For families fully vaccinated against COVID-19, the risk of being exposed to the virus during Halloween festivities may not be as scary as last year. But as COVID continues to spread, it's still important to help keep trick-or-treating and other Halloween traditions safe—especially if your kids aren't
eligible for vaccines yet.
Try to stick with outdoor trick-or-treating in small groups. The virus is much less likely to spread outside than in poorly ventilated indoor spaces. Keeping a safe distance from others outside your household is another good way to reduce risk. Make sure your children know to avoid large groups of kids clustering at doorsteps or anywhere else the goodies are being handed out.
If you give out treats, consider sitting outside and lining up individually prepackaged goodies on a table for children to take. Non-edible treats are a good option, especially for children who suffer from
Don't forget other Halloween safety basics for outdoor trick-or-treating. If your kids will be out after dark, mark their costumes with reflective tape. Remind them to be careful around cars, as drivers may not see them. Also, make sure shoes fit well and costumes are short enough to prevent tripping or contact with flames.
Mask up indoors
If your children do attend an indoor trick-or-treat event or public festivities, be sure everyone wears face masks and observes safe physical distancing. Universal masking indoors continues to be important, since children under 12 years old are not yet eligible for COVID-19 vaccines. There may be a mix of vaccinated and unvaccinated children, teens, and adults at these events, and mask use reduces the risk of transmission of the COVID virus.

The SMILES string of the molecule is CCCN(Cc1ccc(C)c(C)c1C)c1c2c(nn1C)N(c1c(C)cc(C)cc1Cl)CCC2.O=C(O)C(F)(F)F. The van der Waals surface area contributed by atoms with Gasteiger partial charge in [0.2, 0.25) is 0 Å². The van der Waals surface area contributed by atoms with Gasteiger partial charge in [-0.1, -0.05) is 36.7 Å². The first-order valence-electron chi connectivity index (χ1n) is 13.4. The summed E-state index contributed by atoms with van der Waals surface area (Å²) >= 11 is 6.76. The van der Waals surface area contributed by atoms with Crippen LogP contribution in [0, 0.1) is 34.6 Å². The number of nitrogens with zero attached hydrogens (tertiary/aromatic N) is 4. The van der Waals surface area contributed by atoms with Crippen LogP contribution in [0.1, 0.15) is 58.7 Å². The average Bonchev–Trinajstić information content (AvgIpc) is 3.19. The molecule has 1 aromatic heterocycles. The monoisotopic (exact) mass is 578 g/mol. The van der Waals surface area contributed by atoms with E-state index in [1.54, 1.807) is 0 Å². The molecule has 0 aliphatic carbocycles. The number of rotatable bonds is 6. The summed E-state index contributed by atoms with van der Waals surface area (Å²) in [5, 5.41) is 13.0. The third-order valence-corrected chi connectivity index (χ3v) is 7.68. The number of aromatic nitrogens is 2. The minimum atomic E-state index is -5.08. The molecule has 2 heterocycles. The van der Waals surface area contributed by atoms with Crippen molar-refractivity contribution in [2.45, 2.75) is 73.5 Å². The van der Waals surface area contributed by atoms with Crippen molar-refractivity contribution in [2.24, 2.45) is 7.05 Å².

When children get home with their haul, remind them to wash their hands before eating any treats.
Costume parties, parades & community events
Again, remember that outdoor parades, parties and attractions are safer than indoor public events. Rather than a haunted house, for example, consider a haunted forest or corn maze. Look for programs focused on safe ways to have fun offered by a park district, arboretum, zoo or other
outdoor venues in your area. Pumpkin patches and apple orchards are other good options. Just use
hand sanitizer before and after touching what you pick.
For any indoor festivities, including events at school, make sure everyone wears face masks. This is important regardless of vaccination status for now.
Making masks part of the costume
Encourage your kids to use their face masks as part of their cos tume (think surgeon or superhero!). However, be wary of painting the masks, since some paints contain toxins. And keep in mind that a costume mask is not a substit ute for a mask that has multiple layers of breathable fabric, or a disposable surgical-style mask, that covers the mouth and nose snugly. Also, do not wear a costume mask over a COVID face mask, because it can make breathing more difficult.
Don't forget that some of the most memorable, and safest Halloween memories can be made at home together as a family. For example:
- Pumpkin decorating. This is one Halloween tradition that's as safe and fun as ever. As always, just be careful to avoid pumpkin carving injuries. Children can draw a face with markers. Then parents can do the cutting. When the carving is done, consider putting a battery-operated light rather than an open-flame candle inside. Roast the
seeds from the pumpkin for a healthy snack!
- Costumed movie night. Especially if you have young children, considering a movie night dressed as favorite characters. For tips on finding age-appropriate movies for your child, read more
- Halloween-themed treats. Make some fun Halloween treats as a family. Decorate a pizza with toppings in the shape of a jack-o'-lantern, for example, or make tangerine pumpkins (peel the tangerine and stick a thin slice of celery on top to look like a stem). Make sure the treats are not
choking hazards if you have children under 3 years old.
- A scavenger "haunt" (hunt) for Halloween treats in your home or yard can be fun for the whole family. Add a spooky element by turning out the lights and using flashlights to for the hunt.
More than a year and a half into the pandemic, COVID-19 may seem like a horror movie monster that won't go away. But as adults continue to get the vaccine, and more children become eligible for them, there's more hope than ever that communities can return to normal. In the meantime, with some common-sense safety steps, there are still plenty of ways to have some Halloween fun.